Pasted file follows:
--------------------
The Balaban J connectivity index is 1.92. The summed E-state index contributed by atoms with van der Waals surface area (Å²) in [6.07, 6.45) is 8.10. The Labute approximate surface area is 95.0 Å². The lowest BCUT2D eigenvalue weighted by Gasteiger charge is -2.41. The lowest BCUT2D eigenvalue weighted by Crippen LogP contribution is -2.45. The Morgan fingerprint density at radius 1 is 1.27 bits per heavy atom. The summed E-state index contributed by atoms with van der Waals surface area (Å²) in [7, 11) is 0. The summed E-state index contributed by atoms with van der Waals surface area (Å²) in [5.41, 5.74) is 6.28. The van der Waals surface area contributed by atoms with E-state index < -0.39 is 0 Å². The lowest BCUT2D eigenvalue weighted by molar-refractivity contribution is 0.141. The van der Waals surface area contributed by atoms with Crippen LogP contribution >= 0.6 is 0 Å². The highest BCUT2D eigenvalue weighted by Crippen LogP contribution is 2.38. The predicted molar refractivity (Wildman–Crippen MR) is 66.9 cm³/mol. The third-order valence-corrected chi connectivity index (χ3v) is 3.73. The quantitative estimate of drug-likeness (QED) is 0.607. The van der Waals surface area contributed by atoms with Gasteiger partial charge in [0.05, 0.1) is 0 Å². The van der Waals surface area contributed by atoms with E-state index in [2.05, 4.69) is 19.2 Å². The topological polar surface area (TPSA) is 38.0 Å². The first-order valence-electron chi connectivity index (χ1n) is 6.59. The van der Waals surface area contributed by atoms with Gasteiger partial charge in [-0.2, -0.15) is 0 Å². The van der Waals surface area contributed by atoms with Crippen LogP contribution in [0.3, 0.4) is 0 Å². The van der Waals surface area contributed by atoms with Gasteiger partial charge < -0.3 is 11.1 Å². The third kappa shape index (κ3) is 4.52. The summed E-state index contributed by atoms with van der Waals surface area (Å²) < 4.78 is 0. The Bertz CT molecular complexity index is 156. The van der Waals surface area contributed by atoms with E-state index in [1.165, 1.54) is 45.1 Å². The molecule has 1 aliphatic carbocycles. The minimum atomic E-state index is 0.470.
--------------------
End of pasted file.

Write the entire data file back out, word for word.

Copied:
The Balaban J connectivity index is 1.92. The summed E-state index contributed by atoms with van der Waals surface area (Å²) in [6.07, 6.45) is 8.10. The Labute approximate surface area is 95.0 Å². The lowest BCUT2D eigenvalue weighted by Gasteiger charge is -2.41. The lowest BCUT2D eigenvalue weighted by Crippen LogP contribution is -2.45. The Morgan fingerprint density at radius 1 is 1.27 bits per heavy atom. The summed E-state index contributed by atoms with van der Waals surface area (Å²) in [7, 11) is 0. The summed E-state index contributed by atoms with van der Waals surface area (Å²) in [5.41, 5.74) is 6.28. The van der Waals surface area contributed by atoms with E-state index < -0.39 is 0 Å². The lowest BCUT2D eigenvalue weighted by molar-refractivity contribution is 0.141. The van der Waals surface area contributed by atoms with Crippen LogP contribution >= 0.6 is 0 Å². The highest BCUT2D eigenvalue weighted by Crippen LogP contribution is 2.38. The predicted molar refractivity (Wildman–Crippen MR) is 66.9 cm³/mol. The third-order valence-corrected chi connectivity index (χ3v) is 3.73. The quantitative estimate of drug-likeness (QED) is 0.607. The van der Waals surface area contributed by atoms with Gasteiger partial charge in [0.05, 0.1) is 0 Å². The van der Waals surface area contributed by atoms with E-state index in [2.05, 4.69) is 19.2 Å². The topological polar surface area (TPSA) is 38.0 Å². The first-order valence-electron chi connectivity index (χ1n) is 6.59. The van der Waals surface area contributed by atoms with Gasteiger partial charge in [-0.2, -0.15) is 0 Å². The van der Waals surface area contributed by atoms with Crippen LogP contribution in [0.3, 0.4) is 0 Å². The van der Waals surface area contributed by atoms with Gasteiger partial charge < -0.3 is 11.1 Å². The third kappa shape index (κ3) is 4.52. The summed E-state index contributed by atoms with van der Waals surface area (Å²) < 4.78 is 0. The Bertz CT molecular complexity index is 156. The van der Waals surface area contributed by atoms with E-state index in [1.165, 1.54) is 45.1 Å². The molecule has 1 aliphatic carbocycles. The minimum atomic E-state index is 0.470.